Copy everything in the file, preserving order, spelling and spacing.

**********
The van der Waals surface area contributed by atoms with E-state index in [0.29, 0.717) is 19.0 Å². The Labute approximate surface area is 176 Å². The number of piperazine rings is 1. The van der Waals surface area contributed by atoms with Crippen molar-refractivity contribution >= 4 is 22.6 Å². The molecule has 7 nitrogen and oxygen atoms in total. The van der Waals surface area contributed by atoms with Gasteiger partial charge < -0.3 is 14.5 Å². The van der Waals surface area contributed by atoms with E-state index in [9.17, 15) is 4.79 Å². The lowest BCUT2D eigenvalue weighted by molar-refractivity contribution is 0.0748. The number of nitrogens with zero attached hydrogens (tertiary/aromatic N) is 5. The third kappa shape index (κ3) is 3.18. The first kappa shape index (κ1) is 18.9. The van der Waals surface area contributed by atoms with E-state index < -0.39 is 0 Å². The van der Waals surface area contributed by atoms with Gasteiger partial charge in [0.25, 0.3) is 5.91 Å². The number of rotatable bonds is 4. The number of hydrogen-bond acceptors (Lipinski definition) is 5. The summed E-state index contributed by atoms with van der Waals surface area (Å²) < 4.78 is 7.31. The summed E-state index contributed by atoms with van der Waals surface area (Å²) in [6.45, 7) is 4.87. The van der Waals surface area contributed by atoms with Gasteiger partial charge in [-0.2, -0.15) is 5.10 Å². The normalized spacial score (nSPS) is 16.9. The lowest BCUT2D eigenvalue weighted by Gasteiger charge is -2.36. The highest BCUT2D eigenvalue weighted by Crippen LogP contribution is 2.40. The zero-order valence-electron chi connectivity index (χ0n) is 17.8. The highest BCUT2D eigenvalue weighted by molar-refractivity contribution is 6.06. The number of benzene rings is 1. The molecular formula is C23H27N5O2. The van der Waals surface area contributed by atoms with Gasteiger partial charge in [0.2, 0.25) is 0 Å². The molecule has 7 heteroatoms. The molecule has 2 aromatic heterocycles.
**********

The van der Waals surface area contributed by atoms with E-state index in [0.29, 0.717) is 19.0 Å². The Labute approximate surface area is 176 Å². The number of piperazine rings is 1. The van der Waals surface area contributed by atoms with Crippen molar-refractivity contribution >= 4 is 22.6 Å². The molecule has 7 nitrogen and oxygen atoms in total. The van der Waals surface area contributed by atoms with Gasteiger partial charge < -0.3 is 14.5 Å². The van der Waals surface area contributed by atoms with E-state index in [9.17, 15) is 4.79 Å². The lowest BCUT2D eigenvalue weighted by molar-refractivity contribution is 0.0748. The number of nitrogens with zero attached hydrogens (tertiary/aromatic N) is 5. The third kappa shape index (κ3) is 3.18. The first kappa shape index (κ1) is 18.9. The van der Waals surface area contributed by atoms with E-state index < -0.39 is 0 Å². The van der Waals surface area contributed by atoms with Gasteiger partial charge in [0.25, 0.3) is 5.91 Å². The number of rotatable bonds is 4. The number of hydrogen-bond acceptors (Lipinski definition) is 5. The summed E-state index contributed by atoms with van der Waals surface area (Å²) < 4.78 is 7.31. The summed E-state index contributed by atoms with van der Waals surface area (Å²) in [6.45, 7) is 4.87. The van der Waals surface area contributed by atoms with Gasteiger partial charge in [-0.2, -0.15) is 5.10 Å². The normalized spacial score (nSPS) is 16.9. The lowest BCUT2D eigenvalue weighted by Gasteiger charge is -2.36. The highest BCUT2D eigenvalue weighted by Crippen LogP contribution is 2.40. The zero-order valence-electron chi connectivity index (χ0n) is 17.8. The highest BCUT2D eigenvalue weighted by molar-refractivity contribution is 6.06. The number of benzene rings is 1. The molecular formula is C23H27N5O2. The van der Waals surface area contributed by atoms with Gasteiger partial charge in [0.2, 0.25) is 0 Å². The molecule has 7 heteroatoms. The molecule has 2 aromatic heterocycles.